Figure 2: WMSN Architecture

       

capabilities and is thus referred to as the processing centers. The union of treatment centers is a distributed processing architecture. Multimedia content gathered is relayed to a wireless gateway with a multi-step path. The gateway is connected to a storage center, which is responsible for the content of multimedia storage locally for the next recovery. Clearly, more complex structures for distributed storage can be implemented when permitted by the environment and application needs, which can lead to energy savings since, by storing it locally, the

Monitoring Networks Multimedia, Storage of potentially relevant Traffic Control Systems, Medical Surveillance Remote Environmental monitoring, Location Services, Industrial Process Control, Etc. 45

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media should not be (wireless) relayed to remote locations.

 Application of high bandwidth: Multimedia data, particularly video, need bandwidth during transmission of magnitude higher than that supported by currently available sensors. The following table (Tab.2) cites the transmission rate for some sensors:

3.2. Challenges And Constraints Sensor networks wireless multimedia derive from a convergence of communication and calculation of signal processing and several branches of control theory and embedded computing. This interdisciplinary research will distributed heterogeneous systems and devices embedded in this direction, to interact and control the physical environment. There are several factors that mainly influences the design of a WMSN:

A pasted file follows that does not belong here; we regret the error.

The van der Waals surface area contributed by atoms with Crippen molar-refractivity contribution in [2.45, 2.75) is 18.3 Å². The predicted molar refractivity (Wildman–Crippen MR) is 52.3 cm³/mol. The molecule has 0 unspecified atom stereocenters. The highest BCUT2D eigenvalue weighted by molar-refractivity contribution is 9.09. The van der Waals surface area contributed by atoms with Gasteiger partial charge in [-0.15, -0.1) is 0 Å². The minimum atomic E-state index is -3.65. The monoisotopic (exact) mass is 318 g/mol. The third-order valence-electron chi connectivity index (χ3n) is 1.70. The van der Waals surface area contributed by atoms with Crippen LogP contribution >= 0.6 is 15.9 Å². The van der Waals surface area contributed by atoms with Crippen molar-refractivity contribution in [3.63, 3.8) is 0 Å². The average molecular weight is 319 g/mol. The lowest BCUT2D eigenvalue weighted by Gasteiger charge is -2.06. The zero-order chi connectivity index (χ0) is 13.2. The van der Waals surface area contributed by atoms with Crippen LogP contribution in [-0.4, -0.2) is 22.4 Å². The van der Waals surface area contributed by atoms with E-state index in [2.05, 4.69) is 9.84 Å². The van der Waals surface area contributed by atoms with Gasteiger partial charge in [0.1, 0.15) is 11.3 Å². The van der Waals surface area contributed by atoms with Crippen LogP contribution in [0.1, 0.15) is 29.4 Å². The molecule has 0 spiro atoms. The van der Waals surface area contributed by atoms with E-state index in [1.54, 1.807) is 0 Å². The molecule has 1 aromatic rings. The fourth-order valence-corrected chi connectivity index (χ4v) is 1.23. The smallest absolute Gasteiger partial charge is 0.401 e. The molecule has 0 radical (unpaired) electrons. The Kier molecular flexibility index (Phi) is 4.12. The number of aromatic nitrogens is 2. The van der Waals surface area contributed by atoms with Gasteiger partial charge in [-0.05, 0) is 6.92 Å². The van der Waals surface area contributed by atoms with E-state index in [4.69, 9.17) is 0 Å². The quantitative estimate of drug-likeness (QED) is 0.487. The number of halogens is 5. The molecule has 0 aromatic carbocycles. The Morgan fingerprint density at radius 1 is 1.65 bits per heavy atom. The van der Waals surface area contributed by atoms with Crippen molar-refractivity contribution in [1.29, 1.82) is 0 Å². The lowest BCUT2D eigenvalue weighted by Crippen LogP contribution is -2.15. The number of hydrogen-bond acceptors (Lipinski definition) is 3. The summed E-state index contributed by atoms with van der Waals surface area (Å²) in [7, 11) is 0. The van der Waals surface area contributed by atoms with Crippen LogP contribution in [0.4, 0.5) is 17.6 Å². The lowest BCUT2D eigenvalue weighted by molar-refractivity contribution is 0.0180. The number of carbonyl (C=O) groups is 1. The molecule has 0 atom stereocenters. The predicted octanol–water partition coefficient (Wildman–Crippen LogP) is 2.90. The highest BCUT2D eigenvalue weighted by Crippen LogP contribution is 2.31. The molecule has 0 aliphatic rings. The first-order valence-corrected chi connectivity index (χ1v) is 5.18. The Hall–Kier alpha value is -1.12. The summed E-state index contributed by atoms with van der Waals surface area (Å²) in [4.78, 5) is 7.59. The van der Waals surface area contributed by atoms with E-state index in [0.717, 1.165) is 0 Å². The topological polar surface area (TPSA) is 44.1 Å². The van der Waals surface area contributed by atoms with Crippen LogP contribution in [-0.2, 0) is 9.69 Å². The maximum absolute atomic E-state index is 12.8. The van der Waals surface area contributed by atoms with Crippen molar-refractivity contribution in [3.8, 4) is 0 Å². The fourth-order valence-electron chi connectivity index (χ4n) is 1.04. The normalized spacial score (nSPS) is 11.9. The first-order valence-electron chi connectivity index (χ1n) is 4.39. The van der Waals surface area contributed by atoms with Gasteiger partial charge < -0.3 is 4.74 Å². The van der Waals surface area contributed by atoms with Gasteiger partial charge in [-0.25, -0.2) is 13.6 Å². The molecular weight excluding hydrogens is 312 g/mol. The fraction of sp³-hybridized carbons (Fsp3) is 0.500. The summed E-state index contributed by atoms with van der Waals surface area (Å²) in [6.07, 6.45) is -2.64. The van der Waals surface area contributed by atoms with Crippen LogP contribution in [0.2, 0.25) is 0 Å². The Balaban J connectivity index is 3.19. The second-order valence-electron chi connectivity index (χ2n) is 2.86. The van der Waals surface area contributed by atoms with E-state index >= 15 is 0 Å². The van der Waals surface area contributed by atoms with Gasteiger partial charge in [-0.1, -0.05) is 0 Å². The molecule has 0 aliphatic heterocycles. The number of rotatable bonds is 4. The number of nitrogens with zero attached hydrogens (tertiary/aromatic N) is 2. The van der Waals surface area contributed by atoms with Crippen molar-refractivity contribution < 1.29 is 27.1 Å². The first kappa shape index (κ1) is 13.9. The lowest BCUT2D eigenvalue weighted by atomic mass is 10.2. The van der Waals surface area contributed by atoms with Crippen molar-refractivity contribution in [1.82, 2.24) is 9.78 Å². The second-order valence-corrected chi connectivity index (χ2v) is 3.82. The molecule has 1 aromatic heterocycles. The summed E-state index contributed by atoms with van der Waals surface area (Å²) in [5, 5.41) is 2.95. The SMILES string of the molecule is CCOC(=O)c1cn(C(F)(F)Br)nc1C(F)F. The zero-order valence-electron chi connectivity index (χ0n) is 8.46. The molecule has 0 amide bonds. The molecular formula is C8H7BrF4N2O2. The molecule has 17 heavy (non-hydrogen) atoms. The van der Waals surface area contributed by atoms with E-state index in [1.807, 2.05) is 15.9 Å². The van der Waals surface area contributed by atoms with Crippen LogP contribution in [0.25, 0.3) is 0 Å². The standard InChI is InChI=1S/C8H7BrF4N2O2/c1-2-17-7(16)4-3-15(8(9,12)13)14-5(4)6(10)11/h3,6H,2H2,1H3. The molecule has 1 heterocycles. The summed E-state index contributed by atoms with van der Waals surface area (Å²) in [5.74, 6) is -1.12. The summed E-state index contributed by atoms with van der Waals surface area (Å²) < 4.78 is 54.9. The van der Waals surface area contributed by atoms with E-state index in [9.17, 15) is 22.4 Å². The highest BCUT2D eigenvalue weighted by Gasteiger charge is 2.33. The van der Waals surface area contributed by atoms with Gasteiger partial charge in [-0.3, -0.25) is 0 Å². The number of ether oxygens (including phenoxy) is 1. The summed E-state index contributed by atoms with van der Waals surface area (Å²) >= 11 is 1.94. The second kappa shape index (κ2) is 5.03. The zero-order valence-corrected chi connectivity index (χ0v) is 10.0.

Table 2. Transmission ratio of some sensors Crossbow’s MICAz TelosB

Table 2:

Image and Video Compression rate


Energie Communication

System Partitionnement

Removing Sensing

MAC Protocoles Routing Protocoles

Topology Control

number of communications




Figure 3: Techniques and Approaches for Energy Conservation

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21Ko, 30 Images /s plus de 5 Mbit / s

Therefore, it is evident that the effectiveness of treatment techniques is loss compression necessary for multimedia sensor networks.

Energy Processing


Data Aggregation

250 kbit/s.

Format (QCIF, 176 x 120) Video Stream

Techniques of Energy


IEEE 802.15.4

Decompression of video streams requires excessive use of bandwidth for a multi-jump (Tab.3).

A wide variety of applications envisaged on WMSN have different requirements. In addition to the methods of delivering digital data, sending real-time multimedia data containing triggered events and observations obtained in a short time is a critical factor. Therefore, a solid foundation is necessary in terms of hardware and support high-level algorithms to provide quality service and to consider the application specific requirements. These requirements include multiple domains and can be expressed, among others, in terms of a combination of limits on energy consumption, delay, reliability, distortion. ....”


Nominal rate of Transmission

 Multimedia coding techniques:

Strong demand for QOS (Quality of Service)

Energy Sensing



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Power Control

A.BOUDHIR et al., International Journal of Networks and Systems, 1(1), August – September 2012, 43-50

tolerance, adaptive systems and sensor fusion theory and decisions. These techniques aim to reduce the number of transmit / receive messages. By cons, the topology control allows adjustment of the transmission power and clustering of sensor nodes (hierarchisation).